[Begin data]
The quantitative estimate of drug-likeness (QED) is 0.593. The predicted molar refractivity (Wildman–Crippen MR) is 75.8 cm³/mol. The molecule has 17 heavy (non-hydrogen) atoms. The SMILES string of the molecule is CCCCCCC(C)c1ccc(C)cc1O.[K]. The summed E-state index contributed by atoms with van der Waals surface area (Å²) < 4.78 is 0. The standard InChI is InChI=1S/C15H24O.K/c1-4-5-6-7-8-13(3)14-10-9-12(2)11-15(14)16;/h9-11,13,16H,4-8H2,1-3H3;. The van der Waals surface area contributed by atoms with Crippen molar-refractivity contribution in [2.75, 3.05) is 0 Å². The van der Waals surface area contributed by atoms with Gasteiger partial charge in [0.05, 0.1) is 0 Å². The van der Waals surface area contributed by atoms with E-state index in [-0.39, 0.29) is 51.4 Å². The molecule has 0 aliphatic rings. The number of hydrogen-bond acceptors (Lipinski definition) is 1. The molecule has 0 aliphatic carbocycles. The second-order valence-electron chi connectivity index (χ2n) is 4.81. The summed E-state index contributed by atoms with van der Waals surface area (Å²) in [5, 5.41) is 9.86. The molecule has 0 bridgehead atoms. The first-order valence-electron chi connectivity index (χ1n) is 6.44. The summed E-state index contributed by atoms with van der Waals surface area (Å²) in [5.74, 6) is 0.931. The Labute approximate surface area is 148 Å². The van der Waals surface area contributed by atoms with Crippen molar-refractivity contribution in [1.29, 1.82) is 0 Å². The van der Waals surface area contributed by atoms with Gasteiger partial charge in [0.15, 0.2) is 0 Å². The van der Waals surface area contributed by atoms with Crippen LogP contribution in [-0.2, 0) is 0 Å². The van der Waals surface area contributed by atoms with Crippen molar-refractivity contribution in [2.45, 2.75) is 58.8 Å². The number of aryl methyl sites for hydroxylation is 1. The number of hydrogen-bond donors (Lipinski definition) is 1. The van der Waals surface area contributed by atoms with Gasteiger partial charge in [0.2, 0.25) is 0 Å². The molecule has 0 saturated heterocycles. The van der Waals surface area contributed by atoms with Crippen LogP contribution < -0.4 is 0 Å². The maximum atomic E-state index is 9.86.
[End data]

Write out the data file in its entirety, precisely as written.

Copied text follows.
The quantitative estimate of drug-likeness (QED) is 0.593. The predicted molar refractivity (Wildman–Crippen MR) is 75.8 cm³/mol. The molecule has 17 heavy (non-hydrogen) atoms. The SMILES string of the molecule is CCCCCCC(C)c1ccc(C)cc1O.[K]. The summed E-state index contributed by atoms with van der Waals surface area (Å²) < 4.78 is 0. The standard InChI is InChI=1S/C15H24O.K/c1-4-5-6-7-8-13(3)14-10-9-12(2)11-15(14)16;/h9-11,13,16H,4-8H2,1-3H3;. The van der Waals surface area contributed by atoms with Crippen molar-refractivity contribution in [2.75, 3.05) is 0 Å². The van der Waals surface area contributed by atoms with Gasteiger partial charge in [0.05, 0.1) is 0 Å². The van der Waals surface area contributed by atoms with E-state index in [-0.39, 0.29) is 51.4 Å². The molecule has 0 aliphatic rings. The number of hydrogen-bond acceptors (Lipinski definition) is 1. The molecule has 0 aliphatic carbocycles. The second-order valence-electron chi connectivity index (χ2n) is 4.81. The summed E-state index contributed by atoms with van der Waals surface area (Å²) in [5, 5.41) is 9.86. The molecule has 0 bridgehead atoms. The first-order valence-electron chi connectivity index (χ1n) is 6.44. The summed E-state index contributed by atoms with van der Waals surface area (Å²) in [5.74, 6) is 0.931. The Labute approximate surface area is 148 Å². The van der Waals surface area contributed by atoms with Crippen molar-refractivity contribution in [1.29, 1.82) is 0 Å². The van der Waals surface area contributed by atoms with Gasteiger partial charge in [0.15, 0.2) is 0 Å². The van der Waals surface area contributed by atoms with Crippen LogP contribution in [-0.2, 0) is 0 Å². The van der Waals surface area contributed by atoms with Crippen molar-refractivity contribution in [2.45, 2.75) is 58.8 Å². The number of aryl methyl sites for hydroxylation is 1. The number of hydrogen-bond donors (Lipinski definition) is 1. The van der Waals surface area contributed by atoms with Gasteiger partial charge in [0.2, 0.25) is 0 Å². The molecule has 0 saturated heterocycles. The van der Waals surface area contributed by atoms with Crippen LogP contribution < -0.4 is 0 Å². The maximum atomic E-state index is 9.86.